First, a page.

Considering all this has led me to reflect on the way I have been leading my virtual existence, on the grid and in this blog, and how much I have used SL to break with convention and explore facets of my personality that I normally keep hidden. Sadly, I must admit that I haven’t really taken up the opportunity to reinvent myself to any great extent. My avatar looks pretty much like I do (or did 20 years ago at least), and my activity is a similarly unadventurous echo of the ineffectual political agitation and low-powered cultural and psychological rumination that passes for my day to day intellectual life.

You may think that the fact that, faced with the limitless possiblities for self-expression offered by Second Life, I have chosen to create an alter-ego that is at most a slightly polished version of my real self, is a sign that I have a dreadful lack of imagination, and you may well be right. I however prefer to recall the research in this area which suggests that it is the people with the lowest self-esteem who are most likely to idealise their virtual existence, and to conclude that my rather boring cyber-identity proves that I must be supremely well-actualised in real life, and that my personality has only a little room for improvement.

And talking of Richard Hell

O Superman

The JLU saga rumbles on, and has jumped from Second Life into the real world, on the way losing much of its lustre.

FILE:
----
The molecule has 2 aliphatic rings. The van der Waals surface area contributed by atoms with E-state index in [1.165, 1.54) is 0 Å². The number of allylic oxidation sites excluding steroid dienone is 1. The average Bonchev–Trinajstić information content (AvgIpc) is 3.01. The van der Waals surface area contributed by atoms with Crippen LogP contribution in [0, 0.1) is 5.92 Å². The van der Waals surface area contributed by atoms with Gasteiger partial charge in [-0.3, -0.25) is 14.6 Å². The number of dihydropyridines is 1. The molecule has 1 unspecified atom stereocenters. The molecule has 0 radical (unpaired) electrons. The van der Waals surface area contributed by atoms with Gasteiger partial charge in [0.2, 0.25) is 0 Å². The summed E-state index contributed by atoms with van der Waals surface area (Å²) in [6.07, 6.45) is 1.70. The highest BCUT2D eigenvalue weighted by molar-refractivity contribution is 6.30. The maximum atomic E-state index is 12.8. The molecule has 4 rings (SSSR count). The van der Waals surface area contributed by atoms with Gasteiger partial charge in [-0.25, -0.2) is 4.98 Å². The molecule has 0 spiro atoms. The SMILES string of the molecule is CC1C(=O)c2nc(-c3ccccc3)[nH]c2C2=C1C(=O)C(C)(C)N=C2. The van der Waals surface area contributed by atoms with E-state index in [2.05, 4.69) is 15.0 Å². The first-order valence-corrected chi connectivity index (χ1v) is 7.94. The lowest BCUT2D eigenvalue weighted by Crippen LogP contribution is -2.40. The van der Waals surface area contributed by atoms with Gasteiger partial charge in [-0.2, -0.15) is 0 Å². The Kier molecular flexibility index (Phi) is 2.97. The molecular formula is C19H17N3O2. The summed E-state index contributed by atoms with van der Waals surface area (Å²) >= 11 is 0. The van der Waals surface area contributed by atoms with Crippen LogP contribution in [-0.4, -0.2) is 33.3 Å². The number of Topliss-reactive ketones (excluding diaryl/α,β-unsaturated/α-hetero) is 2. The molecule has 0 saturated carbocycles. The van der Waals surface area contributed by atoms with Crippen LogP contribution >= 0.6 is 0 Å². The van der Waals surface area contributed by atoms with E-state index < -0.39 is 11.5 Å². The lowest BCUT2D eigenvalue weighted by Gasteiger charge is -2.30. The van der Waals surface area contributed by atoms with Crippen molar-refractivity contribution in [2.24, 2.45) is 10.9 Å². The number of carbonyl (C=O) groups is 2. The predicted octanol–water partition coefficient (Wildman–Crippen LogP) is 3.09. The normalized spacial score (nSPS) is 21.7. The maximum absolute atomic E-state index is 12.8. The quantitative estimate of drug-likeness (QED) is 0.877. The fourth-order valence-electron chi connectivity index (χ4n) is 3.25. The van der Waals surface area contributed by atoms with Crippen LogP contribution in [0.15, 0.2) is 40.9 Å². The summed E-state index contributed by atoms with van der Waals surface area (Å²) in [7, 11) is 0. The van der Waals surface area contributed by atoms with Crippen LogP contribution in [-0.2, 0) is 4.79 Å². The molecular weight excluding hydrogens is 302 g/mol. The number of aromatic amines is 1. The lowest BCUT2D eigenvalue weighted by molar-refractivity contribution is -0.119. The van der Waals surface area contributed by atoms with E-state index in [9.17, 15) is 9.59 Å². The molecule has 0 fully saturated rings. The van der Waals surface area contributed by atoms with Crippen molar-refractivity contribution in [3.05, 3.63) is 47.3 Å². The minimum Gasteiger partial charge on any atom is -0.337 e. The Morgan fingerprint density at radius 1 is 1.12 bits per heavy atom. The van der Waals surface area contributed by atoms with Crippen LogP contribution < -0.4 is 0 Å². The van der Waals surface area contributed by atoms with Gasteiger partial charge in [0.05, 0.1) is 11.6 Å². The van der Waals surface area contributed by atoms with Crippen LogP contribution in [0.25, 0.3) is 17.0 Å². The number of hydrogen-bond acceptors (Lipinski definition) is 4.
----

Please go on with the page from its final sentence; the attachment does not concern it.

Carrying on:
I may have exaggerated a little when I implied that the wannabe superheroes were some sort of virtual Freikorps, but they do seem to be doing their best to make themselves look like a thoroughly sinister outfit. Their latest stunt is to try to censor the Herald’s exposé of the secret JLU database by threatening the paper’s web host with the DMCA. The Herald, to their credit, are not taking this lying down, and have counter-filed a complaint charging JLU supremo Kalel Venkman with intentionally lodging a false DMCA report, which, I understand, is not a trivial offence.

(A side-effect of this process has been to reveal the real-life identity of Herald editor Pixeleen Mistral, who, rather impressively, turns out to be internet legend Mark McCahill.)

The whole story was quite fun when it was confined to the grid and the SL blogosphere, but I suspect it is about to become rather less amusing for the participants now that everyone is getting lawyered-up. A well-connected academic like McCahill can probably look after himself – I’m sure he’ll be able to hit up Lawrence Lessig for some free legal advice – but Venkman, who, the internet tells me, is really a technical writer from Los Angeles, may be having second thoughts about the potentially expensive escalation of hostilities that he has initiated.